Following the success of the Festival of Speed hill climb, racing returned to the Goodwood circuit in 1998. [ citation needed ] The track is now used for classic races, track days, and try-out days. Nearly everyone dresses up in vintage outfit from mods and rockers to racing drivers and just smart period clothes.The Goodwood Revival is a three-day festival held each September for the types of cars and motorcycles that would have competed during the circuit's original period, 1948–1966. Historic aircraft help to complete the vintage feel. In 2008, a crowd of 68,000 people attended the event on the main Sunday - 9,000 more than in 2007.
In 2009, the Mongol Rally, a charity fundraising car rally to Mongolia, moved its starting point from Hyde Park, London to Goodwood. Entrants are on show to the public in the paddock before beginning the rally with a parade lap of the circuit.[ citation needed ]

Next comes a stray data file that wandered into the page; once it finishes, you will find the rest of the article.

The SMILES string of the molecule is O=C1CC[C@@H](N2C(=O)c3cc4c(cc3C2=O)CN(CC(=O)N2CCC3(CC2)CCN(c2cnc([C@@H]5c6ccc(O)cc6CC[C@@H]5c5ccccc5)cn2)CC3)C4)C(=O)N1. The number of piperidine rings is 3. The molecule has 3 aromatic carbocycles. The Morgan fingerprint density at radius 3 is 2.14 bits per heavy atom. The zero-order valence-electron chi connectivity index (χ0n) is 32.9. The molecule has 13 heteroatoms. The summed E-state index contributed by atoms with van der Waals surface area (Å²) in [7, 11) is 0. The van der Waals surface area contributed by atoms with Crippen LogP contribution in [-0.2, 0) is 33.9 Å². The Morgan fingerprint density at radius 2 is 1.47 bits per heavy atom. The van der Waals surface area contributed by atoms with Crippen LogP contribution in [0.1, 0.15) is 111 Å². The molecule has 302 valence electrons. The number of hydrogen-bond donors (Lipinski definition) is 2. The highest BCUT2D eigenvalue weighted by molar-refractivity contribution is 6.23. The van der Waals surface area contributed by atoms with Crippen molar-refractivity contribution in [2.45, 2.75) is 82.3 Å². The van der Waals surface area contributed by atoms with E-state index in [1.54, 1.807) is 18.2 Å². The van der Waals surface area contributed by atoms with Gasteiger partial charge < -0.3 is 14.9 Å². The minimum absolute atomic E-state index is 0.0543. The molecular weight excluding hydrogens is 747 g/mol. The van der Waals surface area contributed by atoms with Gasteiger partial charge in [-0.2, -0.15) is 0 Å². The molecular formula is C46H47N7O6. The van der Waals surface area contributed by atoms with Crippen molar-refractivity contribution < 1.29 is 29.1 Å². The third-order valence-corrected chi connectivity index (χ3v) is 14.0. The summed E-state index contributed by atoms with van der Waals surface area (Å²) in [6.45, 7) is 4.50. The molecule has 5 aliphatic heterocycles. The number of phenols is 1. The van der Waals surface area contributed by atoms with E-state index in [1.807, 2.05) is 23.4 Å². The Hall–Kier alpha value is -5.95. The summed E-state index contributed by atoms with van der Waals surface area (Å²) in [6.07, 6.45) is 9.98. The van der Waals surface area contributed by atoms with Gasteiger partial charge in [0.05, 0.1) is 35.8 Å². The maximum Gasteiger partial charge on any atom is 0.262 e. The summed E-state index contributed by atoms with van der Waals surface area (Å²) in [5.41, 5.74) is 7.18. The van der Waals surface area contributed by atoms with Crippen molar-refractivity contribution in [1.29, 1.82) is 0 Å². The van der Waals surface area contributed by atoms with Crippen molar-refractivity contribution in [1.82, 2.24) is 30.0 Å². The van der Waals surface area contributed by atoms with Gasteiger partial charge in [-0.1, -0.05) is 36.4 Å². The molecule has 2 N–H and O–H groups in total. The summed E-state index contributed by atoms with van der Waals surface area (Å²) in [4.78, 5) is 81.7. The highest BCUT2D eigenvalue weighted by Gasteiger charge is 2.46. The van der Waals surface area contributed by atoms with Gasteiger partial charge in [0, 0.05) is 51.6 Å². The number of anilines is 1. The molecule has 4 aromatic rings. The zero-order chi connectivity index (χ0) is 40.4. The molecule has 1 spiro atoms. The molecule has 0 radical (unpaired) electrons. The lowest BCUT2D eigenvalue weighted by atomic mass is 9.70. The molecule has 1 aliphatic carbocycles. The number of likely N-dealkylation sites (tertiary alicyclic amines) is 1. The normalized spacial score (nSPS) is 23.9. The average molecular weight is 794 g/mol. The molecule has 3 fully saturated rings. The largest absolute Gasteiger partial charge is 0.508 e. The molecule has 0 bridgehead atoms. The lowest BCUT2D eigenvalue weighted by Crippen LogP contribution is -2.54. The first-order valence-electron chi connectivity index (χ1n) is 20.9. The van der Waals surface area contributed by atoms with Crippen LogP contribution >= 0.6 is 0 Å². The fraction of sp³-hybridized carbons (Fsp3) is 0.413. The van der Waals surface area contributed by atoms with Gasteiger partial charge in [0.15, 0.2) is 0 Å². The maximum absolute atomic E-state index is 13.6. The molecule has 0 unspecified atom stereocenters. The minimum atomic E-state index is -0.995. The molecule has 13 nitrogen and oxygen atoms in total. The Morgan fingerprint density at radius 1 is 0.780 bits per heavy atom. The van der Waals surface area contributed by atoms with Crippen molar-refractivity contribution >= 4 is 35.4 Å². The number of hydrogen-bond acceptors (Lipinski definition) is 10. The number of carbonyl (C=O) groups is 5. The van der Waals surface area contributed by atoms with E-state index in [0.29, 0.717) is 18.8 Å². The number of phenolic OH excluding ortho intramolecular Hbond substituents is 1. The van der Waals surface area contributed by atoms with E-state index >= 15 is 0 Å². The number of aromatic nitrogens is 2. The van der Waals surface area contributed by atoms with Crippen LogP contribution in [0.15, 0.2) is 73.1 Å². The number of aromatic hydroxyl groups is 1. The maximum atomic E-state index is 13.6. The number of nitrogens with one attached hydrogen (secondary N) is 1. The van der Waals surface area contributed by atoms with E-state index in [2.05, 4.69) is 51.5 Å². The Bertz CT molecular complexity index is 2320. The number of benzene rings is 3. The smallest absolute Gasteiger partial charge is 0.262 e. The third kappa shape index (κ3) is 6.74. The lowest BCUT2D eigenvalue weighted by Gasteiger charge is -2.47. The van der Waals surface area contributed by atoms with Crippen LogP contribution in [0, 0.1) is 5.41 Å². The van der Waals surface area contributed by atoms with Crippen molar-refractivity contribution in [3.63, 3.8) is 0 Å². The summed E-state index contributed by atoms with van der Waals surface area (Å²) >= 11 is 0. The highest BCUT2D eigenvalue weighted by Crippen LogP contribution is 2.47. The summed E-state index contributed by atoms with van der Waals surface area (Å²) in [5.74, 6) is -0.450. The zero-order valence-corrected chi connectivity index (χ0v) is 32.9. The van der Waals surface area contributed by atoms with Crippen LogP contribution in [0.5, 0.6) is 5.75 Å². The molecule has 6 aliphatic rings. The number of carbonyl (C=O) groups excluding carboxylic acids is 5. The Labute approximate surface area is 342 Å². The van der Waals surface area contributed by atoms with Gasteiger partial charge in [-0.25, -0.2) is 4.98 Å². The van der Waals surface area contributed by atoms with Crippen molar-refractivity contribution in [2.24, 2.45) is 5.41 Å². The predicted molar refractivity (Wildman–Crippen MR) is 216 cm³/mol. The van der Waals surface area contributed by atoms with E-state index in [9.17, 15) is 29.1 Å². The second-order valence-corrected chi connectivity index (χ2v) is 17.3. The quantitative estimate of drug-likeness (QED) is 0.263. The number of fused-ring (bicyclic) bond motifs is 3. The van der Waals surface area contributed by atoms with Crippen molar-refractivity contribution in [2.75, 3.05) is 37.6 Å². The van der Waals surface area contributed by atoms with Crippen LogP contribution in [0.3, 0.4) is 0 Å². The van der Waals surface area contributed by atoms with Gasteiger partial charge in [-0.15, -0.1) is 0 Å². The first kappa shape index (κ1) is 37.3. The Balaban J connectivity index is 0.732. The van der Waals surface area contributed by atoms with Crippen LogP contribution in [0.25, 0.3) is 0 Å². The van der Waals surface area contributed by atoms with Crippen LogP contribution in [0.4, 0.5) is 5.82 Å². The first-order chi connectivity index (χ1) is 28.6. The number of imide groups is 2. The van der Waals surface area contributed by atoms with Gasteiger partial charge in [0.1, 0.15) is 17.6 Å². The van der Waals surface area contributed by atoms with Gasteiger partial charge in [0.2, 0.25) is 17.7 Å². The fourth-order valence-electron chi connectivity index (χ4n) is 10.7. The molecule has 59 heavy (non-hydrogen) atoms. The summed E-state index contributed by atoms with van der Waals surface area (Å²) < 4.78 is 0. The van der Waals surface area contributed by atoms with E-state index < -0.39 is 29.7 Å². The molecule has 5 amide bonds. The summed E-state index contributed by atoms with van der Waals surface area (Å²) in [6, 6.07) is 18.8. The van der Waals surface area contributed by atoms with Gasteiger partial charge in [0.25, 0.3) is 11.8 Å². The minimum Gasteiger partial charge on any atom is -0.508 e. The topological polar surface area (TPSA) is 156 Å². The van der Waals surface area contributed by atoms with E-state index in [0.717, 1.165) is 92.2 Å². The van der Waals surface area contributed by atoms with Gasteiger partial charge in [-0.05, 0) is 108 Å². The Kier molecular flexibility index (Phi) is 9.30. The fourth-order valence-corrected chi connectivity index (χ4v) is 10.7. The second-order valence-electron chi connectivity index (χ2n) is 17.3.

The National Finals of the Greenpower schools electric car racing challenge takes place at Goodwood each year. The Greenpower challenge is a nationwide series of electric vehicle endurance races for schools, who build their own 24 volt single-seater racing cars.There is also a corporate version of the race, featuring teams like Lola, Jaguar Land Rover, Bentley Motors and Prodrive.
The 'Breakfast Club' was introduced in March 2006. This is a semi regular free to enter, and open-to-all monthly gathering of drivers and riders who come to view each other's cars, bikes etc. Each meeting is themed with striking examples of the days theme paraded on the start finish straight.
The circuit also hosted the 1982 UCI Road World Championships for cycle racing, notable for the men's professional race, which saw a late breakaway by the American rider Jacques Boyer being closed down by a pack led by Boyer's teammate (and future triple Tour de France winner and double Road World Champion) Greg LeMond.